|Kaiseki at Saki, October 2007.
||[Jun. 25th, 2008|09:31 pm]
(I'm shunting this over from the RGL entry because I want to cut the existing text on the entry down a bit in order to add info about a subsequent visit. Apologies to those who've already read it.)
Saki is probably one of my top five — maybe even my top three — London restaurants at the moment.
Situated just across the road from Smithfield Market, it's perhaps not in the most obvious part of town for fine dining; but it's worth the trip.
My first visit was on a Wednesday evening in October 2007; I dragged uon along with me, having booked two places at the sushi counter. There were a few people dining at the smaller tables, and another couple joined us at the counter a little later on. We had the six-course kaiseki with matched wines and sakes. The wine pairing was perhaps a mistake; it wasn't paced particularly well, with too much alcohol at the start of the meal and not enough at the end.
The food was very good though.
The first course was half-cooked lobster with mizuna in a tasty sesame sauce. I do like the half-cooked (mi-cuit) style for fish.
We were both very keen on the second course of seared salmon slices wrapped around marinaded raw onion and served with a thin green chilli sauce. Looking back, this dish is comparable to the yellowtail sashimi with green chilli salsa that rjw1 and I recently had at Dinings. I would like to eat more sashimi in this style.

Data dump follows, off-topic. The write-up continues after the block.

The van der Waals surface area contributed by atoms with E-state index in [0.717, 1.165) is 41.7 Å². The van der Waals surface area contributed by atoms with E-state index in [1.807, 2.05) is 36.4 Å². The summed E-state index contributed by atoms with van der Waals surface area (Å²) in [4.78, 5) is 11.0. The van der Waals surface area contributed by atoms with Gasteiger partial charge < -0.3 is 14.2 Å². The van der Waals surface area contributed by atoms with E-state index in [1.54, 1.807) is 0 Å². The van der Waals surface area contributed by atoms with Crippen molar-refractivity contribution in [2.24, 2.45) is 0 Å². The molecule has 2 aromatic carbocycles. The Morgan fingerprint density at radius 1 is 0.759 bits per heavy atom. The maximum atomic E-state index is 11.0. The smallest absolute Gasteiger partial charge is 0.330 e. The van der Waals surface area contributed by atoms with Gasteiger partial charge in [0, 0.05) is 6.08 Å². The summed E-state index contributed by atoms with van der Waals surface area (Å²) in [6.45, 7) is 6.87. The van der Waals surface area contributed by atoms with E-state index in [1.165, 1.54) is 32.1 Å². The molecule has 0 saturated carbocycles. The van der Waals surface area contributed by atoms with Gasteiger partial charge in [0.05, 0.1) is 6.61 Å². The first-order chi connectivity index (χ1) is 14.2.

Tempura was third; I am never very excited by tempura, so I'm not the right person to comment on this course. I had absolutely no complaints about it though; the batter was hot, crisp, not greasy, and not tough.
Salmon teriyaki followed this; the sushi chef said we could have rice with this if we wanted, but he didn't recommend this since the sushi course was next, and so we followed his advice. He was right.
The fifth course comprised chutoro, yellowtail, and prawn nigiri, and inside-out rolls with shiso leaf. We were positively encouraged to eat the nigiri with our hands; the waitstaff brought round warm handwipes in advance, and the chef recommended we use fingers instead of chopsticks. The rice portions on the nigiri were smaller than I've had anywhere else, which I was pleased about in the context of the multi-course meal, and the fish portion was in proportion to the rice.
The final course was ice cream (green tea flavour, I think), and a small portion of cake, which doop was very pleased with. (I'm not a dessert person, but he is, so if he likes it then it's good.)
Service was patchy and sometimes slightly awkward. One of my wine glasses was removed before I'd finished drinking from it, and doop's dessert plate was whipped away just as I was about to transfer my portion of cake to it. Overall, I did feel as though we were rushed through the meal slightly. (Note: these issues were not at all in evidence on our latest visit, earlier this month.)
The sushi chef was very chatty and friendly, and sitting at the sushi counter was definitely a good choice. In fact, he remembered us when we visited nine months later, accompanied by julietk, for the vegan kaiseki which I will post about shortly. I'm always surprised when someone recognises me! Though I have a feeling that when they do, it's because I was the scruffiest person who ever entered their restaurant — this would explain why it never happens in pubs :)
You used too many words that I didn't understand
I'd like to read more restaurant reviews on yr livejournal
You should totally get a standalone blog so you could be an Official London Food Blogger
I read RGL anyway so I'll just keep up with your writing on there